Watch: American Pharoah's first foal to race strikes on debut

Watch: American Pharoah's first foal to race strikes on debut
Photo: Eclipse Sportswire

Monarch of Egypt did one better than his dad on Saturday, making his debut a winning one as the first horse by 2015 Triple Crown winner American Pharoah to race.

Under jockey Ryan Moore, and in the silks of Breeders' Cup-winning owner Peter Brant, the favored colt took the opener at Ireland's Naas Racecourse with ease.

Going five furlongs, the Aidan O'Brien trainee, who was purchased by Brant and Coolmore, which stands American Pharoah at stud, showed immediate pace and had no problem holding on late.

Immediately, according to Racing Post, Monarch of Egypt's odds for Royal Ascot's Coventry Stakes (G2) dropped to 14-1.

“That’s what we’ll be thinking, obviously," O'Brien told Racing TV, "but we’ll have to run before then for experience.”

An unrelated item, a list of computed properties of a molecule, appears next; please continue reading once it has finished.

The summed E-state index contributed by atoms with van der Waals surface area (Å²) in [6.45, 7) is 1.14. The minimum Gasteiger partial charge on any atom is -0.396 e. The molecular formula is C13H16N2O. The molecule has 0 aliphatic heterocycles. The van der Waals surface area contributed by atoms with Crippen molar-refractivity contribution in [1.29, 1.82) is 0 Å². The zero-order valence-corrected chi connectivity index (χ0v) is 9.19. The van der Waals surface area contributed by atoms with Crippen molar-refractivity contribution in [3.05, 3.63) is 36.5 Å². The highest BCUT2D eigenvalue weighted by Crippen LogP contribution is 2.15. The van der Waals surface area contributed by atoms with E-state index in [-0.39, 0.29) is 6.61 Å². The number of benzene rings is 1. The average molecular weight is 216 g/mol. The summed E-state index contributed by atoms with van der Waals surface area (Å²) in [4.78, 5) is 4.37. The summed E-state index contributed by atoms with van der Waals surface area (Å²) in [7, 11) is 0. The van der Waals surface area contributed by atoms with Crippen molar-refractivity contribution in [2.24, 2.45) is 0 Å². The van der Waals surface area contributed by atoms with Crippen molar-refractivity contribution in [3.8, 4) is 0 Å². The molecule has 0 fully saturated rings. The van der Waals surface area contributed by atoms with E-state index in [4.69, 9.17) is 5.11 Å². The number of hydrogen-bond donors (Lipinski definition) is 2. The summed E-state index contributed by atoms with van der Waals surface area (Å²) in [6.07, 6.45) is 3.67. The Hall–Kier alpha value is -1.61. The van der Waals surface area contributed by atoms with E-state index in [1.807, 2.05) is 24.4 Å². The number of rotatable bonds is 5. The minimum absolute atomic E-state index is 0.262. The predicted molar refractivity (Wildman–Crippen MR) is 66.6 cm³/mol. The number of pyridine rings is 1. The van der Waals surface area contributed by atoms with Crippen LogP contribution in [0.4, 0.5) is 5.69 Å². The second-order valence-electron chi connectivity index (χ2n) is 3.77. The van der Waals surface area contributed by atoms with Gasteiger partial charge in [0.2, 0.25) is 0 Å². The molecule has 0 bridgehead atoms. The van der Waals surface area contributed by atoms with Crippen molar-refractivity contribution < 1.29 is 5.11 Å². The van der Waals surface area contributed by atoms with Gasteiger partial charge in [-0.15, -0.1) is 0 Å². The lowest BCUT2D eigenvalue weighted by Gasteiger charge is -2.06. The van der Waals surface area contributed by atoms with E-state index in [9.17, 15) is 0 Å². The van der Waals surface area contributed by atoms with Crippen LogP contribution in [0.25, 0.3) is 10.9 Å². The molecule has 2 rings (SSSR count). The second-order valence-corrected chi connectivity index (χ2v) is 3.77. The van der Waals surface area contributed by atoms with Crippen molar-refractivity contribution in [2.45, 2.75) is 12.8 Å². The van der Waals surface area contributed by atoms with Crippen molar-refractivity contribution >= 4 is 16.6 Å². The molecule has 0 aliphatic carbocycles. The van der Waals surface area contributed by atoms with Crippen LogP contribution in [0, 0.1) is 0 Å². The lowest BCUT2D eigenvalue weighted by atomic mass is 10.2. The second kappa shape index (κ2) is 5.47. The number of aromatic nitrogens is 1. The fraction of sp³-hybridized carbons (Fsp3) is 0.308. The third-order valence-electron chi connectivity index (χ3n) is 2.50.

American Pharoah lost just twice in his 11-race career, including on debut going 6 1/2 furlongs. Next out, he won the Del Mar Futurity (G1) at seven furlongs to begin a streak of victories leading to the first Triple Crown sweep in decades.

Monarch of Egypt is out of the Group 2-winning mare, Up, a daughter of Galileo. Small sample size, of course, but Saturday's result offered some proof of the long-believed opinion that American Pharoah will throw runners who can excel over any surface.

American Pharoah could have more 2-year-old progeny at the races Wednesday with the Wesley Ward-trained duo of Tesorina and Lady Delaware — half-sister to Breeders’ Cup Juvenile Turf winner Hootenanny — entered for the opener at Aqueduct.

O'Brien is looking forward to running more of his American Pharoah foals as well.

“The ones we have, we’re lovely — very good mind. Very good movers," he told Racing TV. "We’re be excited about what we see at the moment.”

Top Stories

It has been 18 years since a true shipper, a horse...
Mark Casse had five Breeders' Cup contenders last...
The New York Racing Association has a pair of one-...
Having won more races at a single winter meet than...
Horse bettors face a tough dilemma with Americanre...